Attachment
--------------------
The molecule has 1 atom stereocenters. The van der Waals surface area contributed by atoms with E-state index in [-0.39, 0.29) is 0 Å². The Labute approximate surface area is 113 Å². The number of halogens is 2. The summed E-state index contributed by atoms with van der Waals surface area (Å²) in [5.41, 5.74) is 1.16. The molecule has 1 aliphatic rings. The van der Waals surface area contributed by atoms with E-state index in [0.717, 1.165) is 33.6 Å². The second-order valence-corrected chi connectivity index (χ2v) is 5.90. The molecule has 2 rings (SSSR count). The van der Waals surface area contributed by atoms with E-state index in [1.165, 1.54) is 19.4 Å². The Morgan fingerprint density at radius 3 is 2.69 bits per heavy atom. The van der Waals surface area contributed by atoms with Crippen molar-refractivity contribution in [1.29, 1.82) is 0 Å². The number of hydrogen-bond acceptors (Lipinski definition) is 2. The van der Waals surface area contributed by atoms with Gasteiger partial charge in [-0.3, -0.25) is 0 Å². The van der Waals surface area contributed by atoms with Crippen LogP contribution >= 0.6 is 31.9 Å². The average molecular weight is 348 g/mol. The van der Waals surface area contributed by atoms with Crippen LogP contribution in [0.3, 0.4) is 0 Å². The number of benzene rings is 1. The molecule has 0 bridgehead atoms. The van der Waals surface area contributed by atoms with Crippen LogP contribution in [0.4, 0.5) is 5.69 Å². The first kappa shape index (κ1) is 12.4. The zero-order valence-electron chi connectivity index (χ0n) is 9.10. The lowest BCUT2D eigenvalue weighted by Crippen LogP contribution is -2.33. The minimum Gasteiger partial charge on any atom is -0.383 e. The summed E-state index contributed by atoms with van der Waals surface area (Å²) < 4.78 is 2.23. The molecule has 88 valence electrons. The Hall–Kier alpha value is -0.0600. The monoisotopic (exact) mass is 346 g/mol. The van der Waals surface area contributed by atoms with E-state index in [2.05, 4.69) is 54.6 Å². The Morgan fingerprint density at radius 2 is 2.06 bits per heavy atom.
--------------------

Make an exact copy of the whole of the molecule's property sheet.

The molecule has 1 atom stereocenters. The van der Waals surface area contributed by atoms with E-state index in [-0.39, 0.29) is 0 Å². The Labute approximate surface area is 113 Å². The number of halogens is 2. The summed E-state index contributed by atoms with van der Waals surface area (Å²) in [5.41, 5.74) is 1.16. The molecule has 1 aliphatic rings. The van der Waals surface area contributed by atoms with E-state index in [0.717, 1.165) is 33.6 Å². The second-order valence-corrected chi connectivity index (χ2v) is 5.90. The molecule has 2 rings (SSSR count). The van der Waals surface area contributed by atoms with E-state index in [1.165, 1.54) is 19.4 Å². The Morgan fingerprint density at radius 3 is 2.69 bits per heavy atom. The van der Waals surface area contributed by atoms with Crippen molar-refractivity contribution in [1.29, 1.82) is 0 Å². The number of hydrogen-bond acceptors (Lipinski definition) is 2. The van der Waals surface area contributed by atoms with Gasteiger partial charge in [-0.3, -0.25) is 0 Å². The van der Waals surface area contributed by atoms with Crippen LogP contribution >= 0.6 is 31.9 Å². The average molecular weight is 348 g/mol. The van der Waals surface area contributed by atoms with Crippen LogP contribution in [0.3, 0.4) is 0 Å². The number of benzene rings is 1. The molecule has 0 bridgehead atoms. The van der Waals surface area contributed by atoms with Crippen LogP contribution in [0.4, 0.5) is 5.69 Å². The first kappa shape index (κ1) is 12.4. The zero-order valence-electron chi connectivity index (χ0n) is 9.10. The lowest BCUT2D eigenvalue weighted by Crippen LogP contribution is -2.33. The minimum Gasteiger partial charge on any atom is -0.383 e. The summed E-state index contributed by atoms with van der Waals surface area (Å²) < 4.78 is 2.23. The molecule has 88 valence electrons. The Hall–Kier alpha value is -0.0600. The monoisotopic (exact) mass is 346 g/mol. The van der Waals surface area contributed by atoms with E-state index in [2.05, 4.69) is 54.6 Å². The Morgan fingerprint density at radius 2 is 2.06 bits per heavy atom.